When wisdom teeth emerge from the gum line and there is no room for proper alignment, an impacted tooth is often the result, leaving the mouth vulnerable to infection. Many dentists will choose to extract wisdom teeth in order to prevent the possibility of a future dental problem, damage or pain.
Treatment Options for Wisdom Teeth
Treatment options for wisdom teeth are going to depend on a dental patient’s particular situation. Thus, it is necessary for anyone whose wisdom teeth is either coming in or causing problems to see their dentist for a professional evaluation. Most treatment options for wisdom teeth involve extracting one or more of the wisdom teeth.
Wisdom tooth extractions are a common option when someone has an impacted tooth since it can easily lead to a number of other dental problems. Wisdom tooth extractions are also a common dental procedure for patients whose wisdom teeth are beginning to impact the surrounding teeth in a negative way.
Wisdom Tooth Extractions
Wisdom tooth extractions are a common dental procedure. When wisdom teeth begin to cause dental problems, extracting them is often the best choice. Extraction helps the patient avoid any future dental problems. A general dentist can often complete the wisdom teeth removal. If the wisdom tooth happens to be deeply impacted then an oral surgeon may be necessary.
The patient will receive anesthesia to not feel anything during the procedure. Administering the anesthesia involves making a small incision in order to extract the tooth. After removing the tooth, we will clean the area and apply any stitches that are necessary. The patient will need to follow the after procedure instructions given in order to make sure they heal properly.
An impacted wisdom tooth can create a variety of other dental problems and occurs when there is not enough room for the wisdom tooth to emerge through the gum line. These complications can cause damage to the other teeth, which results from the wisdom tooth placing pressure on the surrounding teeth. This can lead to crooked teeth, which are harder to clean and much more susceptible to gum disease and tooth decay.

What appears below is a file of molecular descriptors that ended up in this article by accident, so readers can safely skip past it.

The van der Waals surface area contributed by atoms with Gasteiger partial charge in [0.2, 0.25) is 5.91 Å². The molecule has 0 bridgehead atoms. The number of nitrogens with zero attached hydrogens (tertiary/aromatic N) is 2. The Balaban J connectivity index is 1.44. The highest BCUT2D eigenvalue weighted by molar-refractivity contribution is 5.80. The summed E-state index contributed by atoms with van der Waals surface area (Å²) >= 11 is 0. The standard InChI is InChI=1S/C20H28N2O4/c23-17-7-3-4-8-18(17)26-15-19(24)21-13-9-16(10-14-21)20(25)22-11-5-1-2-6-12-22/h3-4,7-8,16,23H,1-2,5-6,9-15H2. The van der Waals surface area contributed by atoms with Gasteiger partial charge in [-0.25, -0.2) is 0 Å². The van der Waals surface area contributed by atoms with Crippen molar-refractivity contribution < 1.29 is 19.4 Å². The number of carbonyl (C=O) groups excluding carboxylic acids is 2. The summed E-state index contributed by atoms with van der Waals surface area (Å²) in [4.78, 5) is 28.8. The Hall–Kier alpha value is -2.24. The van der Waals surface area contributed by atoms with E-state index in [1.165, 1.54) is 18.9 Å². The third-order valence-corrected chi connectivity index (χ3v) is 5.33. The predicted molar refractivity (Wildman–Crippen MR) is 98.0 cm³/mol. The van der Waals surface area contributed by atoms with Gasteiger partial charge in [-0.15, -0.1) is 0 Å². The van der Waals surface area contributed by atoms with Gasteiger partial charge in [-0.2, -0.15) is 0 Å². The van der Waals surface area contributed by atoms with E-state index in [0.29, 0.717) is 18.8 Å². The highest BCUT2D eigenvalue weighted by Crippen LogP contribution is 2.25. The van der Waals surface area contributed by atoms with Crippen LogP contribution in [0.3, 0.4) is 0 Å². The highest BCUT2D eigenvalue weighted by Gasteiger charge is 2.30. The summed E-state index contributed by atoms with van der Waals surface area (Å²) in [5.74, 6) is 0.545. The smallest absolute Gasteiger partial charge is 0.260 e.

Since wisdom teeth are the last teeth to grow in, there is a much higher chance of overcrowding. Even though there may be no immediate problems present when a wisdom tooth is growing in, impacted tooth symptoms are not always noticeable right away. Symptoms can include swollen or bleeding gums, jaw pain, swelling and bad breath.
While a general dentist is able to perform wisdom tooth extractions, there are times when an oral surgeon is needed. Wisdom teeth extraction by an oral surgeon may be required when it is necessary to do more than making a small incision in order to remove the wisdom tooth. If a general dentist believes that there may be some complications with removing wisdom teeth, then they will often refer the patient to an oral surgeon.
An oral surgeon is a dentist who completes additional training in a selected hospital oral and maxillofacial surgery residency program. Since an oral surgeon has the additional training, they are able to utilize surgical dental methods, which includes anesthesia and pain control. An oral surgeon is able to perform a number of complex oral surgeries, including reconstructive surgeries, making them a top option for dental patients who are experiencing problems with their wisdom teeth.